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Organizing Your New Business

Updated: Feb 4


Organizing Your New Business

Forming a new business requires addressing numerous topics. From a legal standpoint, the key things to consider normally involve choice of entity, ownership structure, management structure and exit planning.


Choice of entity means what type of legal entity to form. If you are looking for limited liability protection, the business would usually be formed as a corporation, limited liability company or limited partnership. They offer limited liability protection for the owners, meaning they are not normally personally liable for the debts or obligations of the business. Tax planning is also an important factor in entity selection. S corporations, partnerships and limited liability companies taxed as partnerships provide for pass-through tax treatment. That basically means that the taxable income from the business flows through the business to its owners and is taxed at each owner’s applicable individual income tax rates (state and federal). C corporations pay income tax at the corporate level and, if a C corporation distributes profits to its shareholders by paying dividends, the shareholders then pay tax on the dividends they receive. Although there are two layers of tax for a C corporation, it may still be the most desirable entity structure in some situations.


Determining the ownership structure for a business requires deciding ownership percentages for each owner and whether each owner will have the same type of ownership interest. Sometimes it makes sense to have two or more forms of ownership interests. A common distinction between ownership interests is that there may be voting and non-voting interest, with the owners of non-voting interests having few or no rights to vote on matters related to running the business. Different types of ownership interests may also be created to provide different profit distribution rights.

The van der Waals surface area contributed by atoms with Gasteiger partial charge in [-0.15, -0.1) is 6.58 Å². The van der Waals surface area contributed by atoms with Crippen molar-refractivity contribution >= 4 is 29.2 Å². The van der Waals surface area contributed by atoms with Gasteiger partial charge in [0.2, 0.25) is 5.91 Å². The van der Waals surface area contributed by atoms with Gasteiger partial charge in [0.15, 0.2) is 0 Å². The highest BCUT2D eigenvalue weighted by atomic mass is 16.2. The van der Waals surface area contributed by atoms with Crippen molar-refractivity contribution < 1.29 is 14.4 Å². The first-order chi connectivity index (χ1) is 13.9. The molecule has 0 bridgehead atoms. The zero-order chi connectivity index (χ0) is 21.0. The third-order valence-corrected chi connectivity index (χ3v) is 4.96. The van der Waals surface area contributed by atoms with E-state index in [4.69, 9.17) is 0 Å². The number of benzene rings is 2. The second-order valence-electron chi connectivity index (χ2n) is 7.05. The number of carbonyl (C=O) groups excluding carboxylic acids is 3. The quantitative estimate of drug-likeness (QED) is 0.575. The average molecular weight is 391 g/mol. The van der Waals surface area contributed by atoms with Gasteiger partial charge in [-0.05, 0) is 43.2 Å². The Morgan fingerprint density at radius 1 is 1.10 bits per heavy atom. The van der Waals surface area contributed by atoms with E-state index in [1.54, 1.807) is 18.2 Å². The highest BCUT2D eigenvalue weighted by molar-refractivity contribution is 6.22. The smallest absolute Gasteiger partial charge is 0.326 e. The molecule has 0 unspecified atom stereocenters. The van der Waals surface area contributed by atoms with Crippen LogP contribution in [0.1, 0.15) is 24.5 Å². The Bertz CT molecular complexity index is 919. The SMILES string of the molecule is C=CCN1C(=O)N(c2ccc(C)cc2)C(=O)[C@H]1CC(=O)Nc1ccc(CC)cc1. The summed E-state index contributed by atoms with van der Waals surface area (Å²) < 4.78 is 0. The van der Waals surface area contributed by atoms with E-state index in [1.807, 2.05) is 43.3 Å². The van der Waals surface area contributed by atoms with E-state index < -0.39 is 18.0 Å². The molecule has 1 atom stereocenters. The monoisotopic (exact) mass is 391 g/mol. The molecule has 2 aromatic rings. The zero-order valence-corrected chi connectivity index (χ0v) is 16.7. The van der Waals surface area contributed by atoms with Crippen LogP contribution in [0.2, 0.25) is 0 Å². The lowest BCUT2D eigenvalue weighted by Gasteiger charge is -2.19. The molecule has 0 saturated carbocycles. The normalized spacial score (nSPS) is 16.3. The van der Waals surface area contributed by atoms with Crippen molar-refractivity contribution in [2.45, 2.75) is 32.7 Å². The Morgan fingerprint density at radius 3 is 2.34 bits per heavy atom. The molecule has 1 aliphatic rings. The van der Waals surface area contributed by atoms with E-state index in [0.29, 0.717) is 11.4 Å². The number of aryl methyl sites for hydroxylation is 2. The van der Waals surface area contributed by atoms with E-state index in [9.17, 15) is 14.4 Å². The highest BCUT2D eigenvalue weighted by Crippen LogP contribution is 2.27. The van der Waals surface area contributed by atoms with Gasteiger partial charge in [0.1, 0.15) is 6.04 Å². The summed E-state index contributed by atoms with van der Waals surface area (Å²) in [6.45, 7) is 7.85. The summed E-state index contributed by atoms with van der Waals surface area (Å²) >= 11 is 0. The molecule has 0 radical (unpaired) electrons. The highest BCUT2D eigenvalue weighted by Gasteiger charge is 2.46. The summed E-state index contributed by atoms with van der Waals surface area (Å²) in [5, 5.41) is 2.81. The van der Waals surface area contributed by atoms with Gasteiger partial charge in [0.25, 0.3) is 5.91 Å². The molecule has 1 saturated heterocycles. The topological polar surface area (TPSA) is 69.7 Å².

Determining the management structure for a business typically involves deciding who will be the directors and officers (for a corporation or for any other type of business with a board of directors and officers) or its managers (if it will be a limited liability company managed by one or more managers). Determining the management structure also involves deciding who will have authority to change the management. In a corporation, the shareholders normally have the right to remove and elect the directors and the directors normally have the right to remove and elect the officers. In a limited liability company or a partnership, an Operating Agreement (for a limited liability company) or Partnership Agreement (for a partnership) would normally address such matters.


It may sound odd to think of exit planning when forming a new business, but in any business with multiple owners that should be a consideration. Such “exit planning” typically takes the form of a Buy-Sell Agreement (also known as a Shareholders’ Agreement) to address what may happen in the event one of the owners dies, becomes disabled or otherwise leaves (or wants to leave) the business.





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